buggy

1 [buhg-ee]
noun, plural buggies.
1.
a light, four-wheeled, horse-drawn carriage with a single seat and a transverse spring.
2.
(in India) a light, two-wheeled carriage with a folding top.
4.
Older Slang. an automobile, especially an old or dilapidated one.
5.
a small wagon or truck for transporting heavy materials, as coal in a mine or freshly mixed concrete at a construction site, for short distances.
6.
Metallurgy. a car, as for transporting ingots or charges for open-hearth furnaces.
7.
any of various small vehicles adapted for use on a given terrain, as on sand beaches or swamps.
8.
British. a light, two-wheeled, open carriage.

Origin:
1765–75; of obscure origin

Dictionary.com Unabridged

buggy

2 [buhg-ee]
adjective, buggier, buggiest.
1.
infested with bugs.
2.
Slang. crazy; insane; peculiar.

Origin:
1705–15; bug1 + -y1

bugginess, noun
Dictionary.com Unabridged
Based on the Random House Dictionary, © Random House, Inc. 2014.
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Collins
World English Dictionary
buggy1 (ˈbʌɡɪ)
 
n , pl -gies
1.  a light horse-drawn carriage having either four wheels (esp in the US and Canada) or two wheels (esp in Britain and India)
2.  short for beach buggy
3.  short for Baby Buggy See baby carriage
4.  a small motorized vehicle designed for a particular purpose: golf buggy; moon buggy
 
[C18: of unknown origin]

buggy2 (ˈbʌɡɪ)
 
adj , -gier, -giest
1.  infested with bugs
2.  slang (US) insane
3.  informal (of a system or machine, esp a computer program) containing errors or faults
 
'bugginess2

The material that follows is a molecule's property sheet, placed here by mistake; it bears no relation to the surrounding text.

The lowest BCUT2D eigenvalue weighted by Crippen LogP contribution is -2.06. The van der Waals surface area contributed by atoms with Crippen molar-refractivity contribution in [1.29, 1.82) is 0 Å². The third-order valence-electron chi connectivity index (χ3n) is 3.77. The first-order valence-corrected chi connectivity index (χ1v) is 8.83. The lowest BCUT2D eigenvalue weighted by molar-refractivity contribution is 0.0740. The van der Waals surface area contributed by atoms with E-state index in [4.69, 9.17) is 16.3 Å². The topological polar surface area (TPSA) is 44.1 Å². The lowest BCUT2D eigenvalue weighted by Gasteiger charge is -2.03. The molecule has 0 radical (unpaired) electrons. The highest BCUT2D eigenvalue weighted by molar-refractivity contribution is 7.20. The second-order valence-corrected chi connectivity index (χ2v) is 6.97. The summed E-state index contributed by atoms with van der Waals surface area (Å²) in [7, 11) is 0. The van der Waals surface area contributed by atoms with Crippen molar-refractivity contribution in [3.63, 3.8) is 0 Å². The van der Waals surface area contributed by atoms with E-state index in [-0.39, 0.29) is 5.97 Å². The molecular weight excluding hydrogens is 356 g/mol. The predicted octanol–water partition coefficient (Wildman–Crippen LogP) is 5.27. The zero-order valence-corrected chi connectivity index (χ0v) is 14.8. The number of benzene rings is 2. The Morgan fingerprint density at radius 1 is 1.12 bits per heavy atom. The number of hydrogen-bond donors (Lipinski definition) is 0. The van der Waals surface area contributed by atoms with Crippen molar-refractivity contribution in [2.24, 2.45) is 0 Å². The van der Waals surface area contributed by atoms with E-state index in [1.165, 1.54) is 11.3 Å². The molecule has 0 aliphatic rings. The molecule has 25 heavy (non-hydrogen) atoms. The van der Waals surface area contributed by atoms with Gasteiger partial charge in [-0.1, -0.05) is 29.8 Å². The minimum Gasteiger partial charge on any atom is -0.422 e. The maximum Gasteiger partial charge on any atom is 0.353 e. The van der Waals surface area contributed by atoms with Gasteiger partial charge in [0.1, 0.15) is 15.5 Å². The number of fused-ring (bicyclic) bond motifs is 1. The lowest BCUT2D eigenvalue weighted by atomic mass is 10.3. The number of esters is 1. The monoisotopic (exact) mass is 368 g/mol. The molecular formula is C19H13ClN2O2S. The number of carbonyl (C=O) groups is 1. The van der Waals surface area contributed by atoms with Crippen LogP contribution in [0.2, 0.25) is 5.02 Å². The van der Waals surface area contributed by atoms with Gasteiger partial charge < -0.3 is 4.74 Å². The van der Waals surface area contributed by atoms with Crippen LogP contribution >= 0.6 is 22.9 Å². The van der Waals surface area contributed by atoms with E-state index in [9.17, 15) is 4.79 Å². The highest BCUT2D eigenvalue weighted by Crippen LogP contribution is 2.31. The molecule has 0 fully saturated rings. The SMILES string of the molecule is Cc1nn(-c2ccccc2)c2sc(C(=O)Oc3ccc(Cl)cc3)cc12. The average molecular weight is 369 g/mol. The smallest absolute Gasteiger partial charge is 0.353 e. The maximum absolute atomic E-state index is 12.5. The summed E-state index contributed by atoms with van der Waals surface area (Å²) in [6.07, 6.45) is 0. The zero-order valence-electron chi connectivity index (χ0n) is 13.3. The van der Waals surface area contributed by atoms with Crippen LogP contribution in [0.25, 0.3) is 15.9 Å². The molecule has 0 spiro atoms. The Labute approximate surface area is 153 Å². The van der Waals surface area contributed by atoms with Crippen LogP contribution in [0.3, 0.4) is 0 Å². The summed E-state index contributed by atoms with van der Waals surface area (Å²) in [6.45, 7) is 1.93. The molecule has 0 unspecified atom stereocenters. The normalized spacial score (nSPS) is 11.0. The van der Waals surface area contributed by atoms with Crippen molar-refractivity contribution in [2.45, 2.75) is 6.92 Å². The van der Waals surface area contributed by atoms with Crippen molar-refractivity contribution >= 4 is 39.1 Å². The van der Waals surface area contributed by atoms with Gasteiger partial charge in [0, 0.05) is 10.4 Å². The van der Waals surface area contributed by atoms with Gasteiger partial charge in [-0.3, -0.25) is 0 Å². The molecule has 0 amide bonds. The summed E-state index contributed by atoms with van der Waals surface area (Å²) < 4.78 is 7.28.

n

Collins English Dictionary - Complete & Unabridged 10th Edition
2009 © William Collins Sons & Co. Ltd. 1979, 1986 © HarperCollins
Publishers 1998, 2000, 2003, 2005, 2006, 2007, 2009
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Etymonline
Word Origin & History

buggy
"light carriage," 1773, of unknown origin.

buggy
"infested with bugs," 1774, from bug (n.) + -y (2).
Online Etymology Dictionary, © 2010 Douglas Harper
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Encyclopedia Britannica
Encyclopedia

buggy

light, hooded (with a folding, or falling, top), two- or four-wheeled carriage of the 19th and early 20th centuries, usually pulled by one horse. In England, where the term seems to have originated late in the 18th century, the buggy held only one person and commonly had two wheels. By the mid-19th century the term had come to the United States and the buggy had become a four-wheeled carriage for two passengers. The shapes in which the vehicle was built varied widely. The coal-box buggy and, especially, the piano-box, or square-box, buggy enjoyed great popularity. Without a top a buggy was usually called a runabout, or a driving wagon, and if it had a standing top it was called a Jenny Lind.

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Encyclopedia Britannica, 2008. Encyclopedia Britannica Online.
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Example sentences
There were once big markets for skilled and talented linen weavers, buggy whip
  makers, and wheel wrights.
He had been driven to the station in a buggy and left there alone.
She would soon be nine, and he told her he would get her a buggy for the family
  pony.
Windows was so buggy, unstable and lacking of performance that my investment
  was paying me back.
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